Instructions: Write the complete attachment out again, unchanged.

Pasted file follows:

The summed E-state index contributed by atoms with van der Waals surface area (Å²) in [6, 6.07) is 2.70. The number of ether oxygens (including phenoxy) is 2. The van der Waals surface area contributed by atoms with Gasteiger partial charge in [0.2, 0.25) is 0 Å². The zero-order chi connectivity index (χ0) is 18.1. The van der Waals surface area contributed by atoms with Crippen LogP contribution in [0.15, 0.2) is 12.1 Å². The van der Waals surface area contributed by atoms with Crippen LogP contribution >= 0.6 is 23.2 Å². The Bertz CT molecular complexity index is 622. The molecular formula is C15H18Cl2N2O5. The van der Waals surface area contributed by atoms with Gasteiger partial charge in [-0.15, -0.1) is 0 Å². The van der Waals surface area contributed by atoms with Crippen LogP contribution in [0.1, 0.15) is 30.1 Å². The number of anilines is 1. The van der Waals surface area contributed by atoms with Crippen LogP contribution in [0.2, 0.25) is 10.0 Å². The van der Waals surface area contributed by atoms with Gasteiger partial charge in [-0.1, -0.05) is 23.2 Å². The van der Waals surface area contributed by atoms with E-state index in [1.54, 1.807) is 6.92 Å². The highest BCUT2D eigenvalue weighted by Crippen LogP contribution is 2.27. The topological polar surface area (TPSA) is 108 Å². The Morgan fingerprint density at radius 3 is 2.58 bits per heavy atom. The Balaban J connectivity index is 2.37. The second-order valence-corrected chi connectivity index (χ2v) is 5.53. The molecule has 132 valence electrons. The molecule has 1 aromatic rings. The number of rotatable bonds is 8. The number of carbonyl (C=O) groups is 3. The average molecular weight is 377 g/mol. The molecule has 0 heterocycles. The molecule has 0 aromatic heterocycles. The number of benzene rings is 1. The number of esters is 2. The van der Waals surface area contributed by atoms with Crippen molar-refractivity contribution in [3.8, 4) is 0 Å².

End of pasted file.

The summed E-state index contributed by atoms with van der Waals surface area (Å²) in [6, 6.07) is 2.70. The number of ether oxygens (including phenoxy) is 2. The van der Waals surface area contributed by atoms with Gasteiger partial charge in [0.2, 0.25) is 0 Å². The zero-order chi connectivity index (χ0) is 18.1. The van der Waals surface area contributed by atoms with Crippen LogP contribution in [0.15, 0.2) is 12.1 Å². The van der Waals surface area contributed by atoms with Crippen LogP contribution >= 0.6 is 23.2 Å². The Bertz CT molecular complexity index is 622. The molecular formula is C15H18Cl2N2O5. The van der Waals surface area contributed by atoms with Gasteiger partial charge in [-0.15, -0.1) is 0 Å². The van der Waals surface area contributed by atoms with Crippen LogP contribution in [0.1, 0.15) is 30.1 Å². The number of anilines is 1. The van der Waals surface area contributed by atoms with Crippen LogP contribution in [0.2, 0.25) is 10.0 Å². The van der Waals surface area contributed by atoms with Gasteiger partial charge in [-0.1, -0.05) is 23.2 Å². The van der Waals surface area contributed by atoms with E-state index in [1.54, 1.807) is 6.92 Å². The highest BCUT2D eigenvalue weighted by Crippen LogP contribution is 2.27. The topological polar surface area (TPSA) is 108 Å². The Morgan fingerprint density at radius 3 is 2.58 bits per heavy atom. The Balaban J connectivity index is 2.37. The second-order valence-corrected chi connectivity index (χ2v) is 5.53. The molecule has 132 valence electrons. The molecule has 1 aromatic rings. The number of rotatable bonds is 8. The number of carbonyl (C=O) groups is 3. The average molecular weight is 377 g/mol. The molecule has 0 heterocycles. The molecule has 0 aromatic heterocycles. The number of benzene rings is 1. The number of esters is 2. The van der Waals surface area contributed by atoms with Crippen molar-refractivity contribution in [3.8, 4) is 0 Å².